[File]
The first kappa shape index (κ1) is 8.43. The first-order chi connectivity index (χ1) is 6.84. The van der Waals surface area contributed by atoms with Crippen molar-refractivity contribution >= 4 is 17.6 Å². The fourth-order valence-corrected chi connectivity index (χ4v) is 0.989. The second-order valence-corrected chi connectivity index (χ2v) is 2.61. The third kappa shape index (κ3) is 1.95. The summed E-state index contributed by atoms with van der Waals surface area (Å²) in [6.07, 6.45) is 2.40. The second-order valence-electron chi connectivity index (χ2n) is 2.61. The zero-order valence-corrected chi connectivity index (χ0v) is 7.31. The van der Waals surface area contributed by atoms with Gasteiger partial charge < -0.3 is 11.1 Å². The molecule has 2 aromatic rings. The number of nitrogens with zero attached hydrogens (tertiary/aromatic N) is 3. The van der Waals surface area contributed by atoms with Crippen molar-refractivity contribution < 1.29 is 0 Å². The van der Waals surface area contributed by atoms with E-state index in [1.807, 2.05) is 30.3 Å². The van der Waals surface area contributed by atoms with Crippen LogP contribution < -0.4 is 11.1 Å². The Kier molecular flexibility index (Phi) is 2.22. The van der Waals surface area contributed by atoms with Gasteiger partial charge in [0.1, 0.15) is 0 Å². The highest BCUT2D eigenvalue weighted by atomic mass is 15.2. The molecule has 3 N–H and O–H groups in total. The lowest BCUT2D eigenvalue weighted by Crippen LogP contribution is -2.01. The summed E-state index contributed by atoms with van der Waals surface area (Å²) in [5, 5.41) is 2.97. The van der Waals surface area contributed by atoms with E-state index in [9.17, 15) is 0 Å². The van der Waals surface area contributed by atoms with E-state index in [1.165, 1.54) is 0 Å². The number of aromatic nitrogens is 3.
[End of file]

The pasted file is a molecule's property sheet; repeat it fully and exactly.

The first kappa shape index (κ1) is 8.43. The first-order chi connectivity index (χ1) is 6.84. The van der Waals surface area contributed by atoms with Crippen molar-refractivity contribution >= 4 is 17.6 Å². The fourth-order valence-corrected chi connectivity index (χ4v) is 0.989. The second-order valence-corrected chi connectivity index (χ2v) is 2.61. The third kappa shape index (κ3) is 1.95. The summed E-state index contributed by atoms with van der Waals surface area (Å²) in [6.07, 6.45) is 2.40. The second-order valence-electron chi connectivity index (χ2n) is 2.61. The zero-order valence-corrected chi connectivity index (χ0v) is 7.31. The van der Waals surface area contributed by atoms with Gasteiger partial charge < -0.3 is 11.1 Å². The molecule has 2 aromatic rings. The number of nitrogens with zero attached hydrogens (tertiary/aromatic N) is 3. The van der Waals surface area contributed by atoms with Crippen molar-refractivity contribution < 1.29 is 0 Å². The van der Waals surface area contributed by atoms with E-state index in [1.807, 2.05) is 30.3 Å². The van der Waals surface area contributed by atoms with Crippen LogP contribution < -0.4 is 11.1 Å². The Kier molecular flexibility index (Phi) is 2.22. The van der Waals surface area contributed by atoms with Gasteiger partial charge in [0.1, 0.15) is 0 Å². The highest BCUT2D eigenvalue weighted by atomic mass is 15.2. The molecule has 3 N–H and O–H groups in total. The lowest BCUT2D eigenvalue weighted by Crippen LogP contribution is -2.01. The summed E-state index contributed by atoms with van der Waals surface area (Å²) in [5, 5.41) is 2.97. The van der Waals surface area contributed by atoms with E-state index in [9.17, 15) is 0 Å². The van der Waals surface area contributed by atoms with E-state index in [1.165, 1.54) is 0 Å². The number of aromatic nitrogens is 3.